Inevitably, any TV show or movie set in New York City has at least one subway scene. Listing all of them would just be silly. Usually, though, they are in trains found in systems outside of NY, with the stations also being fictitious (but named after actual stations). If the filming is done strictly in NYC, then you are usually treated to multiple different trains inside and outside, almost never just one.

Subway Routes:

    IND Eighth Avenue Line 
All subway routes on the IND Eighth Avenue Line are colored blue on the route bullet.
  • A - 8th Avenue-Fulton Street-Rockaway Express: The A runs from 207th Street in Inwood, Manhattan to either the Rockaways or to Lefferts Boulevard in Richmond Hill, Queens. During the daytime, the A runs express along the 8th Avenue and Fulton Street Lines between 168th Street and Euclid Avenue, and then local to Far Rockaway or Lefferts Boulevard, with some peak direction rush hour trips coming to/from Rockaway Park. Some northbound A trains also terminate at either Dyckman Street or 168th Street during rush hours. The A provides the longest one-seat ride in the system, at 32 miles (51 km) between Inwood and Far Rockaway and has a weekday ridership of 600,000. During late nights, the A runs local and serves as a replacement for the C, originating to/from Far Rockaway only, with shuttle train service between Euclid Avenue and Lefferts Boulevard.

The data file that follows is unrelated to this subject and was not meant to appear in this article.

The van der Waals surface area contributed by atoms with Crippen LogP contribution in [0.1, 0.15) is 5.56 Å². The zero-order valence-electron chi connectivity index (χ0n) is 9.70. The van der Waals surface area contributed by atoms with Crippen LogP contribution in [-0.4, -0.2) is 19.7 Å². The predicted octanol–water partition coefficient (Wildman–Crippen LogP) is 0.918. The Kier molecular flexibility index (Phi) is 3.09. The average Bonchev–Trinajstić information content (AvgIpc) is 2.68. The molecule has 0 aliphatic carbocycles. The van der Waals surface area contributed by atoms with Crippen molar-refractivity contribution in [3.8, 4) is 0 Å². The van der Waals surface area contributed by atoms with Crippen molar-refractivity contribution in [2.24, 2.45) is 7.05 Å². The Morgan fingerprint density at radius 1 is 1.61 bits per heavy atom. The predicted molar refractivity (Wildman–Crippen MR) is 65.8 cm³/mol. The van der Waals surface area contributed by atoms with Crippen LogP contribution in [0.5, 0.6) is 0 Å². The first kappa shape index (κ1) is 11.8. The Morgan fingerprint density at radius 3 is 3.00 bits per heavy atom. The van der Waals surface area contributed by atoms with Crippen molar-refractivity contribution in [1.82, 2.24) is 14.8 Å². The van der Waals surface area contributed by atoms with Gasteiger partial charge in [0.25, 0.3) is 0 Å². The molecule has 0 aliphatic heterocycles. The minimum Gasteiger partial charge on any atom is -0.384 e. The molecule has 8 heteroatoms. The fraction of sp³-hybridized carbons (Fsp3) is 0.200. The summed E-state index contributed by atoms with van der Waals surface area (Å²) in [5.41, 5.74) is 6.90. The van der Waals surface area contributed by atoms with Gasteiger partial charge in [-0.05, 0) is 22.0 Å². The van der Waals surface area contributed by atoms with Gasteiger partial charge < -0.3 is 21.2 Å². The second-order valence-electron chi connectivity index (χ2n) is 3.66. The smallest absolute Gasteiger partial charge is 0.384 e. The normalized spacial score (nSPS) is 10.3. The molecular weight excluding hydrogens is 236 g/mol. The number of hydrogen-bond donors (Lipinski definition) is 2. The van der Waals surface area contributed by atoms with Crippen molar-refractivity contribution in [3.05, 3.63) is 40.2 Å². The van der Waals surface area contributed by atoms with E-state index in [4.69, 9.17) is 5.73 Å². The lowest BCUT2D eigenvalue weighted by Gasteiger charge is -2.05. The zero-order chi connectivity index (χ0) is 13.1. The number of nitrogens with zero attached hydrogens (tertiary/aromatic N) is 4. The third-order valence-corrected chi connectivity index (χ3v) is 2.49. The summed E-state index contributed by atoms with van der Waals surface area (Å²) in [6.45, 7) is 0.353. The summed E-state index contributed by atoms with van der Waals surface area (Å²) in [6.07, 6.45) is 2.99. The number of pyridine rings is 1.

• C - 8th Avenue-Fulton Street Local: The C runs local from 168th St in Washington Heights to Euclid Avenue during daytime hours. During late nights, the A serves as a replacement for the C, originating to/from Far Rockaway only, while a shuttle runs between Euclid Avenue and Lefferts Boulevard.
  • E - Jamaica Express-8th Avenue Local via 53 St: The E runs from Jamaica Center to Hudson Terminal/World Trade Center during at all times (with some peak-direction rush hour-only trips coming to/from 179th Street due to capacity issues at Jamaica Center), running express between Queens Plaza and Jamaica-Van Wyck during weekdays, and between Queens Plaza and Forest Hills during weekends. During late nights, the E runs local along its entire route (serving as a replacement for the R and M trains), with the F staying express 24/7 on the Queens Boulevard Line.